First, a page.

In an excellent short essay, “What Hath Fracking Wrought,” Randy Udall discusses the environmental and social consequences of the application of hydraulic fracturing technology to the production of oil and natural gas.
“Since year 2000, oil and gas companies have leased a staggering amount of land in the Rockies, Texas, Louisiana, Arkansas, Oklahoma, Pennsylvania, New York, and Ohio. Add it all up, and the industry now holds drilling rights to at least ten percent of the Lower 48, more land than is owned by the U.S. Bureau of Land Management, more land than we will plant in corn, wheat, and soybeans, about ten times as much acreage as we’ve paved, given over to oil and gas for at least 50 years to come. . . . Nearly 50,000 oil and gas wells will be started in the U.S. this year, more than in all other nations combined. Roughly ninety percent of them wouldn’t be spudded unless their target zones could be fracked. Like it or not, and many of my friends seem not to, this technology has become one of the underpinnings of our civilization, as central to it as the cell phone or computer.”
Udall doesn’t mention the high costs incurred in using this technology (costs for fracking fluids themselves, and for trucking them around and disposing of them; as well as for horizontal drilling); nor the low energy return on energy invested in the process; nor the low per-well production rates (for the Bakken shale an average of 86 barrels per day); nor the high decline rates (a new well drilled in the Bakken may lose 80 percent of its production rate by the end of the first year). He only hints at the telling fact that most of the technological elements of the new fracking boom have been around for decades and are being applied now solely because high fuel prices make drilling in low-porosity plays profitable.
In the shale gas industry, a torrent of production has ensued from very high rates of drilling that were in turn set off by record-high natural gas prices just a few years ago. But the supply glut has driven down gas prices to such an extent that none of the companies specializing in fracking is now making money from production; the industry is hanging on by its fingernails, cutting back on drilling, selling off leases, subsisting on investment capital, waiting for prices to recover.
Shale oil producers, in contrast, are still profiting from high oil prices, and in this case higher domestic production is not likely to cause prices to fall (the oil trade is international and so the price is set globally, while natural gas moves mostly by pipeline with only marginal tanker trade and is thus mostly priced nationally or continentally).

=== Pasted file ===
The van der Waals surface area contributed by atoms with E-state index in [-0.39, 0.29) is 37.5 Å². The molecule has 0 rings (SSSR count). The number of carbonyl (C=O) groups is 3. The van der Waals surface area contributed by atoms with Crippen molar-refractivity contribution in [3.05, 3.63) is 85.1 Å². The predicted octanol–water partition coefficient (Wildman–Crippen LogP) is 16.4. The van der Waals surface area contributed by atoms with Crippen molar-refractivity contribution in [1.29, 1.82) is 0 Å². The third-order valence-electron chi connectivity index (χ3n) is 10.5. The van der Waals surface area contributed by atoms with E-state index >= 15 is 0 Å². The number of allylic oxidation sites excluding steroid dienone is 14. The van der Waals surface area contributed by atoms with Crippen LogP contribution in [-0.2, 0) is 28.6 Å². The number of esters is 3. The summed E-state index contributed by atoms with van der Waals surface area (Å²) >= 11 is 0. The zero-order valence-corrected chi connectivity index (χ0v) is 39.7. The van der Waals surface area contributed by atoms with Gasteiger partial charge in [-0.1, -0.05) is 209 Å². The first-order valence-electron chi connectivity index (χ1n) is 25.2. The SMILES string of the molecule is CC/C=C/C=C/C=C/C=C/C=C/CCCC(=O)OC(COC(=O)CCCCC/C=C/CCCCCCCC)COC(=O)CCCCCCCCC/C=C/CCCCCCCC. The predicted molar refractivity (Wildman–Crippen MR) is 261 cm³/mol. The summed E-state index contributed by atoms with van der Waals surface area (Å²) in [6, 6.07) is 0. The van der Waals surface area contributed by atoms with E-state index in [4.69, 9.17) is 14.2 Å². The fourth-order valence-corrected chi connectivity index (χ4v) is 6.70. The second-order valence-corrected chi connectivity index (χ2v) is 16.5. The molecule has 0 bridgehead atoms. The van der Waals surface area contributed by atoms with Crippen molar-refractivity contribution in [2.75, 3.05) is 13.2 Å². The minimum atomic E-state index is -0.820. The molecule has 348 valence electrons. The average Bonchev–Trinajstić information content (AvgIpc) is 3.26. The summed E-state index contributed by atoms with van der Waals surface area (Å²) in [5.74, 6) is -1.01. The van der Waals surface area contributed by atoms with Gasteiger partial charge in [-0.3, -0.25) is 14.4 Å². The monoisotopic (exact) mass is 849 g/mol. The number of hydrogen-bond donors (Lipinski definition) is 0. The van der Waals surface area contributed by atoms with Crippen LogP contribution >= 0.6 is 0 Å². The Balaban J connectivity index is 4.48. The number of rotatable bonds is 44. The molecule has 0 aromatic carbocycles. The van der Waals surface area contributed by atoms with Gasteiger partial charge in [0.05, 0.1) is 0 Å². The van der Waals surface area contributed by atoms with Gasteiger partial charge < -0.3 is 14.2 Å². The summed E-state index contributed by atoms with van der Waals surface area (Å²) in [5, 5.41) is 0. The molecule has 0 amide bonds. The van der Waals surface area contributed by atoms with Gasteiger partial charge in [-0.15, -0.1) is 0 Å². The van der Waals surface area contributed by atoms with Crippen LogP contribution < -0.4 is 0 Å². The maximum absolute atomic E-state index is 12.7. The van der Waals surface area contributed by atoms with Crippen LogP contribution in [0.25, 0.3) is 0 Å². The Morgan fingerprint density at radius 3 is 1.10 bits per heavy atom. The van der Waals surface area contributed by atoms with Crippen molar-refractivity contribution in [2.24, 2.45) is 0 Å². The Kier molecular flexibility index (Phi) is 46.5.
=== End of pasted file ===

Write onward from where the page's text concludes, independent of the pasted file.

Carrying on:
What would happen to shale oil producers if global oil prices were to crater, as happened in the last weeks of 2008? That’s by no means unthinkable, as Chris Cook, the former compliance and market supervision director of the International Petroleum Exchange, pointed out in a recent essay. Essentially we would see a re-run of what is happening in the shale gas industry—though we still have to use a little imagination to get the full picture, as the fracking gas bubble is itself only beginning to burst. Let’s assume a crash in world oil prices down to a level of $40-50 a barrel; the cause would be falling demand due to world economic contraction possibly magnified by a “buyer’s strike” in China and a flushing of speculative money from oil derivatives contracts.
First would come the idling of drilling rigs and a pull-back in investment by the industry. A year or two later, production from the Bakken and other shale plays would start to decline—and the rate of decline would accelerate through the third and fourth year. Remaining demand for oil would continue to be profitably met by production from aging conventional oilfields, while producers specializing in fracking would lose their shirts. Leases by the thousands would be sold or simply allowed to expire.
None of this is meant to dispute the point Randy Udall is underscoring—that fracking is dramatically changing not just the oil and gas industry, but land use and air and water quality throughout the U.S. and potentially much of the rest of the world. The debates about our energy future, and about the fate of the planet, have shifted.
One has to wonder, though: is all of this about to shift again as a seemingly unstoppable new extractive technology gets pounded by the very market it serves, its marginal energy and financial profitability rendering it mortally vulnerable to further deflation of the global credit bubble?